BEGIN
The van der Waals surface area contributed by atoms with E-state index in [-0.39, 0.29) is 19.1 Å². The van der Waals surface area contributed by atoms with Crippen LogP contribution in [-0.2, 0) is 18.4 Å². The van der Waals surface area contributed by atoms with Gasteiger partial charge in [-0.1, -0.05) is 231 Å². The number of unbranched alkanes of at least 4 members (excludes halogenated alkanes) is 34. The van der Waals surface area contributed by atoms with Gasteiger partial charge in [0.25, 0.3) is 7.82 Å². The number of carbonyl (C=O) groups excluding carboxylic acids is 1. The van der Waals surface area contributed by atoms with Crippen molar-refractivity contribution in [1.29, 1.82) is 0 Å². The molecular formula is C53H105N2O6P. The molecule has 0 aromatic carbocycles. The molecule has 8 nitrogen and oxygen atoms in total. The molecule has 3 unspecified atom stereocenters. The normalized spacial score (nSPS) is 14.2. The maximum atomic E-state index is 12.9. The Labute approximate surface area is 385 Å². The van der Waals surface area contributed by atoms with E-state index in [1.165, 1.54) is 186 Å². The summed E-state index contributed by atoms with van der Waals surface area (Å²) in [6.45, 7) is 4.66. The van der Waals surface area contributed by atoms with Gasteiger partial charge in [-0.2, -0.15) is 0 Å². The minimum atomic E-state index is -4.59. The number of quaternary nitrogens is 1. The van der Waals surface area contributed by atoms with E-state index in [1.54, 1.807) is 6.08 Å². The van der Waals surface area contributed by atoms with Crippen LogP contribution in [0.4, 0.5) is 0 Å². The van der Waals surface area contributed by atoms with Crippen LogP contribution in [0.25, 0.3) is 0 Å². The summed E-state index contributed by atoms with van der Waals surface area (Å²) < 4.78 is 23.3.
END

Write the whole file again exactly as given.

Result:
The van der Waals surface area contributed by atoms with E-state index in [-0.39, 0.29) is 19.1 Å². The van der Waals surface area contributed by atoms with Crippen LogP contribution in [-0.2, 0) is 18.4 Å². The van der Waals surface area contributed by atoms with Gasteiger partial charge in [-0.1, -0.05) is 231 Å². The number of unbranched alkanes of at least 4 members (excludes halogenated alkanes) is 34. The van der Waals surface area contributed by atoms with Gasteiger partial charge in [0.25, 0.3) is 7.82 Å². The number of carbonyl (C=O) groups excluding carboxylic acids is 1. The van der Waals surface area contributed by atoms with Crippen molar-refractivity contribution in [1.29, 1.82) is 0 Å². The molecular formula is C53H105N2O6P. The molecule has 0 aromatic carbocycles. The molecule has 8 nitrogen and oxygen atoms in total. The molecule has 3 unspecified atom stereocenters. The normalized spacial score (nSPS) is 14.2. The maximum atomic E-state index is 12.9. The Labute approximate surface area is 385 Å². The van der Waals surface area contributed by atoms with E-state index in [1.165, 1.54) is 186 Å². The summed E-state index contributed by atoms with van der Waals surface area (Å²) in [6.45, 7) is 4.66. The van der Waals surface area contributed by atoms with Gasteiger partial charge in [-0.2, -0.15) is 0 Å². The minimum atomic E-state index is -4.59. The number of quaternary nitrogens is 1. The van der Waals surface area contributed by atoms with E-state index in [1.54, 1.807) is 6.08 Å². The van der Waals surface area contributed by atoms with Crippen LogP contribution in [0.4, 0.5) is 0 Å². The van der Waals surface area contributed by atoms with Crippen LogP contribution in [0.25, 0.3) is 0 Å². The summed E-state index contributed by atoms with van der Waals surface area (Å²) < 4.78 is 23.3.